Do you think you'll work together again?
I'd like to work with him dozens of times. I'd like to set up a theater with him, I'd like to have a building with him where he puts on stuff that he wants to put on, with some of it mine. He's got two things. He's got a capacity to organize that I simply don't possess, but he's also got a brilliance, and a kind of a maverick spark that I've never seen anywhere else. So it's like the two at once is unmissable.
Do you ever think he would make The Ferryman into a movie?
If we ever did, it would be because Sam could see how to do it. I think that plays don't make good films. But if anyone could find a way to make that work, it would be Mendes.
Were you ever nervous that American audiences wouldn't embrace the play in the same way West End audiences did?
Yeah, really worried… The play is being done here exponentially better than it was ever done in London, because Sam got to come in again and direct everyone again. We all understood it better and we all knew the show that we put on here walked all over the show in London, which I thought was brilliant. Look, if they like theater in this town, then this is our best shot at it, three hours of something that you could really get your teeth into. And I honestly think that if it had been baffling or boring to a U.S. audience I would have understood, and I would never come here again. Because what would be the point? That's the best I can fucking do, do you know what I mean?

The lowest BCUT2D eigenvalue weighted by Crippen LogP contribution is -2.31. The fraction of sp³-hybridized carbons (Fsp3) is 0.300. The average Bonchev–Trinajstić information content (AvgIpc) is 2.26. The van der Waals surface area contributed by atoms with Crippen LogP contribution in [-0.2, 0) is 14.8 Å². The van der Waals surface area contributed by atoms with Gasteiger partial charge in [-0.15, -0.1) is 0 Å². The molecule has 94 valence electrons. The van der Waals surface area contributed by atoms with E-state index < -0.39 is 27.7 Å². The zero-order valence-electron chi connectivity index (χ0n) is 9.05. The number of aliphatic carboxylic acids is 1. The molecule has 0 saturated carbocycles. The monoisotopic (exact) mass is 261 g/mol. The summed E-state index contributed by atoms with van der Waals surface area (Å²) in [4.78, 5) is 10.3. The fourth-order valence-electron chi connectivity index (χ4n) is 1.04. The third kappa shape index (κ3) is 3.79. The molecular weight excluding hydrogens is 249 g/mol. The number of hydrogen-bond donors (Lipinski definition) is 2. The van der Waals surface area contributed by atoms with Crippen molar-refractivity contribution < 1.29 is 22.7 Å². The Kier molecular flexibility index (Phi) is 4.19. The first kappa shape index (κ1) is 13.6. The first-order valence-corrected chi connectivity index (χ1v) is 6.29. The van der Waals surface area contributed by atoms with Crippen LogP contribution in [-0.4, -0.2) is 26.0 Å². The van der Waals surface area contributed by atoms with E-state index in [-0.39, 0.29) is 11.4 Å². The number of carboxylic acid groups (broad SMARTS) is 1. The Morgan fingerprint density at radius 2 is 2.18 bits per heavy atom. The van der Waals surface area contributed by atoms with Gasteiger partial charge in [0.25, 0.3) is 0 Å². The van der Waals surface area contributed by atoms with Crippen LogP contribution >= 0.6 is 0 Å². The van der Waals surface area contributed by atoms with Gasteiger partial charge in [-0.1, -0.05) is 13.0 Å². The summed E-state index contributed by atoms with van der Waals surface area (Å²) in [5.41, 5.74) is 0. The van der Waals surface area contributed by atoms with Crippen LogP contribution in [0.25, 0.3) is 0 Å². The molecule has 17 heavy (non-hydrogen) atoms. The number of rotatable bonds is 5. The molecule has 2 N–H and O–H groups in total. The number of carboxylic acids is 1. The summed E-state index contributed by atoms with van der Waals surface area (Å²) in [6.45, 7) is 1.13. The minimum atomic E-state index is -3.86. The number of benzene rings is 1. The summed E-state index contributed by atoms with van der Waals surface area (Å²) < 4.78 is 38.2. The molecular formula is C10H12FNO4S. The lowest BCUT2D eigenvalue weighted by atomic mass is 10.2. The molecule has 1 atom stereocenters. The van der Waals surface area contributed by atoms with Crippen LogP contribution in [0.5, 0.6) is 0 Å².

Is your playwriting process different than your screenwriting process?
Movies are the most fun, and I feel like I've just started. Even though I've been doing it for 20 years. I get so excited about it. It's like Pokémon. It's like, let's play this game, how does this work? How does that work? It's a completely different way of using one's narrative technique. They're different sports; it's like baseball and football. They don't resemble one another at all, but I love playing both of them. And I've also found that I've got the energy to spend all day on a play and then all night on a film.
Do you sleep?
In the little bit between.